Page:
BAGHDAD -- Iraqi security forces locked down areas around the infamous Abu Ghraib prison and another high-security detention facility on Baghdad's outskirts yesterday to hunt for escaped inmates and militants after daring insurgent assaults set hundreds of detainees free.
The carefully orchestrated late-night attacks killed dozens Sunday, including at least 25 members of the Iraqi security forces.
Insurgents fired mortar shells and detonated suicide and car bombs, drawing Iraqi forces into firefights that lasted more than an hour.
Attacks elsewhere claimed at least 18 more lives yesterday, many of them soldiers, highlighting the rapidly deteriorating security conditions across Iraq.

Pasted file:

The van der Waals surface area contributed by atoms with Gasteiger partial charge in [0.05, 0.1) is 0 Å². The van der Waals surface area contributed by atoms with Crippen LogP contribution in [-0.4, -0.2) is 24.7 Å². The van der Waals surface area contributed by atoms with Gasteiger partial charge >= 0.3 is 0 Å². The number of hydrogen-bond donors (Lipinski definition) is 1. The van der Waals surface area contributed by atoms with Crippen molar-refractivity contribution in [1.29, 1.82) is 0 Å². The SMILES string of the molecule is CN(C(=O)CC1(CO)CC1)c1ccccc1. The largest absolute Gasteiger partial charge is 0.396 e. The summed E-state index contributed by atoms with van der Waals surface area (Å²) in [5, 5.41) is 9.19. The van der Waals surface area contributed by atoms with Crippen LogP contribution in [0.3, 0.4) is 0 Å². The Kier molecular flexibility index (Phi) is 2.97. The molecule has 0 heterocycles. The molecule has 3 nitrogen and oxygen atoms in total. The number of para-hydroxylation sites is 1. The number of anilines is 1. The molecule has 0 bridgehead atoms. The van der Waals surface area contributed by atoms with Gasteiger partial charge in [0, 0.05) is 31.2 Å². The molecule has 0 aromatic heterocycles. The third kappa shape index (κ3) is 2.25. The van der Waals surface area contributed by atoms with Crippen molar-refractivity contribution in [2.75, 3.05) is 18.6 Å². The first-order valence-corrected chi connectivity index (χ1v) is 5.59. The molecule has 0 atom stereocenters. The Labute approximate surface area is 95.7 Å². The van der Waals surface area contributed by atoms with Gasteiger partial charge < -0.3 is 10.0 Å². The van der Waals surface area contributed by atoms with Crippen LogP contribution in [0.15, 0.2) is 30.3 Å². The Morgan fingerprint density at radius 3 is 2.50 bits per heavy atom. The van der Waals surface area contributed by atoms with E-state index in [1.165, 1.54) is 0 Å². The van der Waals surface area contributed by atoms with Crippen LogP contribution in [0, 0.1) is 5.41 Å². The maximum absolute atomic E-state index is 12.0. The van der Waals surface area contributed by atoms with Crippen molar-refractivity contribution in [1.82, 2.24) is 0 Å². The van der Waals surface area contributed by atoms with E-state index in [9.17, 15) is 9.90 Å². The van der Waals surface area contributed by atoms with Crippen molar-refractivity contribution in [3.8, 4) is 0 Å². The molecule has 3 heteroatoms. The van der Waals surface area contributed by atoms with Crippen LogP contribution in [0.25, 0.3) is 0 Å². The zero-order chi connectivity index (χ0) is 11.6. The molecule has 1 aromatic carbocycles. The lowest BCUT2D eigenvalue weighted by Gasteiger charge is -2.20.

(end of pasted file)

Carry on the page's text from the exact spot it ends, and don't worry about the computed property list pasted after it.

The prisons in Abu Ghraib and Taji house thousands of prisoners, including convicted al-Qaida militants.
Exactly one year ago, al-Qaida's Iraq arm began a campaign called "Breaking the Walls" that made freeing its imprisoned members a top priority.
A surge of violence across Iraq has killed more than 3,000 people since the start of April, and the assaults on the prisons laid bare the degree to which security has eroded in the country in recent months.
The spike in bloodshed is intensifying fears of a return to the widespread sectarian killing that pushed the country to the brink of civil war after the 2003 U.S.-led invasion.
Several officials, including lawmakers on parliament's security and defense committee, said more than 500 inmates managed to escape from Abu Ghraib. There were no immediate reports of escapes from Taji.
Curfews were imposed around both prisons as manhunts got underway. Guards at Taji appeared visibly on edge, with rifles at the ready and wary police warning motorists not to idle nearby. -- AP